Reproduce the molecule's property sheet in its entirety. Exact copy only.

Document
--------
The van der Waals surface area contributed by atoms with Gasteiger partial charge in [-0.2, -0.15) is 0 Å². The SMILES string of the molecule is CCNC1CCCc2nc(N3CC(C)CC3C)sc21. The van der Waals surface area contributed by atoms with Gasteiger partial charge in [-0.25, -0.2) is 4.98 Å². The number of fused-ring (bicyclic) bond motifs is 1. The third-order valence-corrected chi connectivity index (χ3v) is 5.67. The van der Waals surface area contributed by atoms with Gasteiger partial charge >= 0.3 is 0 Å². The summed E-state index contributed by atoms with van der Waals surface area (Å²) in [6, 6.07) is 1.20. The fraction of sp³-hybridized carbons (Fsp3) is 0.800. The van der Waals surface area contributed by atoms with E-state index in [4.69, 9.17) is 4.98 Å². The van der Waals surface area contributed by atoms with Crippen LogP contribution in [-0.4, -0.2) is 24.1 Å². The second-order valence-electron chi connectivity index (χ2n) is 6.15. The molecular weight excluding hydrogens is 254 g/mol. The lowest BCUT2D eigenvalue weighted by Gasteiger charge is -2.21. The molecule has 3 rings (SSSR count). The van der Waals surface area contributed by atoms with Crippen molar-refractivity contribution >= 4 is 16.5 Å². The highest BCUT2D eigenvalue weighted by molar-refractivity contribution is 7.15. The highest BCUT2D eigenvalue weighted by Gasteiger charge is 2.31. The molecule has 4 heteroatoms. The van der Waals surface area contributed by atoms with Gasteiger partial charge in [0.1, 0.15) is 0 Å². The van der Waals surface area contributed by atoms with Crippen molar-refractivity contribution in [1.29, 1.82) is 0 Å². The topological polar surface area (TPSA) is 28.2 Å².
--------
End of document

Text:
The van der Waals surface area contributed by atoms with Gasteiger partial charge in [-0.2, -0.15) is 0 Å². The SMILES string of the molecule is CCNC1CCCc2nc(N3CC(C)CC3C)sc21. The van der Waals surface area contributed by atoms with Gasteiger partial charge in [-0.25, -0.2) is 4.98 Å². The number of fused-ring (bicyclic) bond motifs is 1. The third-order valence-corrected chi connectivity index (χ3v) is 5.67. The van der Waals surface area contributed by atoms with Gasteiger partial charge >= 0.3 is 0 Å². The summed E-state index contributed by atoms with van der Waals surface area (Å²) in [6, 6.07) is 1.20. The fraction of sp³-hybridized carbons (Fsp3) is 0.800. The van der Waals surface area contributed by atoms with E-state index in [4.69, 9.17) is 4.98 Å². The van der Waals surface area contributed by atoms with Crippen LogP contribution in [-0.4, -0.2) is 24.1 Å². The second-order valence-electron chi connectivity index (χ2n) is 6.15. The molecular weight excluding hydrogens is 254 g/mol. The lowest BCUT2D eigenvalue weighted by Gasteiger charge is -2.21. The molecule has 3 rings (SSSR count). The van der Waals surface area contributed by atoms with Crippen molar-refractivity contribution >= 4 is 16.5 Å². The highest BCUT2D eigenvalue weighted by molar-refractivity contribution is 7.15. The highest BCUT2D eigenvalue weighted by Gasteiger charge is 2.31. The molecule has 4 heteroatoms. The van der Waals surface area contributed by atoms with Gasteiger partial charge in [0.1, 0.15) is 0 Å². The van der Waals surface area contributed by atoms with Crippen molar-refractivity contribution in [1.29, 1.82) is 0 Å². The topological polar surface area (TPSA) is 28.2 Å².